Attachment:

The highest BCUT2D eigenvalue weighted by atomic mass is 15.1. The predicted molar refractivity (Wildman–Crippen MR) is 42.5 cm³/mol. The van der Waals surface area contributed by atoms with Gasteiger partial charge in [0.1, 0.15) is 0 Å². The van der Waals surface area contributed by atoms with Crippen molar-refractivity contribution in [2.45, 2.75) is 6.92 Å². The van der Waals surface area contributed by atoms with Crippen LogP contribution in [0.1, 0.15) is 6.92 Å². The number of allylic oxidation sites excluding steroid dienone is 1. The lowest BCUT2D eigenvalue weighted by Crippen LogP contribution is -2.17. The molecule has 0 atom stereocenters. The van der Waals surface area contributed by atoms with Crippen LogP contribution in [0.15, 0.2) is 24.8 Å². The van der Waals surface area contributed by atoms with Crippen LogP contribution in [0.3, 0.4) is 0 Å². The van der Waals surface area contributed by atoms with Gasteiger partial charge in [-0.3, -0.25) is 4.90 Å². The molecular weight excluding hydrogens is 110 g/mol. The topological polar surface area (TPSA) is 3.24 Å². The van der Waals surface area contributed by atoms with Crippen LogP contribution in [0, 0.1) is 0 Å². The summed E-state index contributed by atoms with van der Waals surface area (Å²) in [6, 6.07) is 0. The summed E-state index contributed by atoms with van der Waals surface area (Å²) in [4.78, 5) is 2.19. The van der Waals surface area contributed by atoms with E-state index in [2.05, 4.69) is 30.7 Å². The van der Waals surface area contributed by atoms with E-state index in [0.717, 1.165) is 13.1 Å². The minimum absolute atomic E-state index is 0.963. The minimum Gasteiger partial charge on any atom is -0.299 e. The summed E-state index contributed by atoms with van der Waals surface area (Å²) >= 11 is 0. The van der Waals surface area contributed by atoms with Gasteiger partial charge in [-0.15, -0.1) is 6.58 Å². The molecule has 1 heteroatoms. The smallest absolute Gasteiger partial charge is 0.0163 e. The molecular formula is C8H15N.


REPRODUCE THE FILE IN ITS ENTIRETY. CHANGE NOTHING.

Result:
The highest BCUT2D eigenvalue weighted by atomic mass is 15.1. The predicted molar refractivity (Wildman–Crippen MR) is 42.5 cm³/mol. The van der Waals surface area contributed by atoms with Gasteiger partial charge in [0.1, 0.15) is 0 Å². The van der Waals surface area contributed by atoms with Crippen molar-refractivity contribution in [2.45, 2.75) is 6.92 Å². The van der Waals surface area contributed by atoms with Crippen LogP contribution in [0.1, 0.15) is 6.92 Å². The number of allylic oxidation sites excluding steroid dienone is 1. The lowest BCUT2D eigenvalue weighted by Crippen LogP contribution is -2.17. The molecule has 0 atom stereocenters. The van der Waals surface area contributed by atoms with Crippen LogP contribution in [0.15, 0.2) is 24.8 Å². The van der Waals surface area contributed by atoms with Crippen LogP contribution in [0.3, 0.4) is 0 Å². The van der Waals surface area contributed by atoms with Gasteiger partial charge in [-0.3, -0.25) is 4.90 Å². The molecular weight excluding hydrogens is 110 g/mol. The topological polar surface area (TPSA) is 3.24 Å². The van der Waals surface area contributed by atoms with Crippen LogP contribution in [0, 0.1) is 0 Å². The summed E-state index contributed by atoms with van der Waals surface area (Å²) in [6, 6.07) is 0. The summed E-state index contributed by atoms with van der Waals surface area (Å²) in [4.78, 5) is 2.19. The van der Waals surface area contributed by atoms with E-state index in [2.05, 4.69) is 30.7 Å². The van der Waals surface area contributed by atoms with E-state index in [0.717, 1.165) is 13.1 Å². The minimum absolute atomic E-state index is 0.963. The minimum Gasteiger partial charge on any atom is -0.299 e. The summed E-state index contributed by atoms with van der Waals surface area (Å²) >= 11 is 0. The van der Waals surface area contributed by atoms with Gasteiger partial charge in [-0.15, -0.1) is 6.58 Å². The molecule has 1 heteroatoms. The smallest absolute Gasteiger partial charge is 0.0163 e. The molecular formula is C8H15N.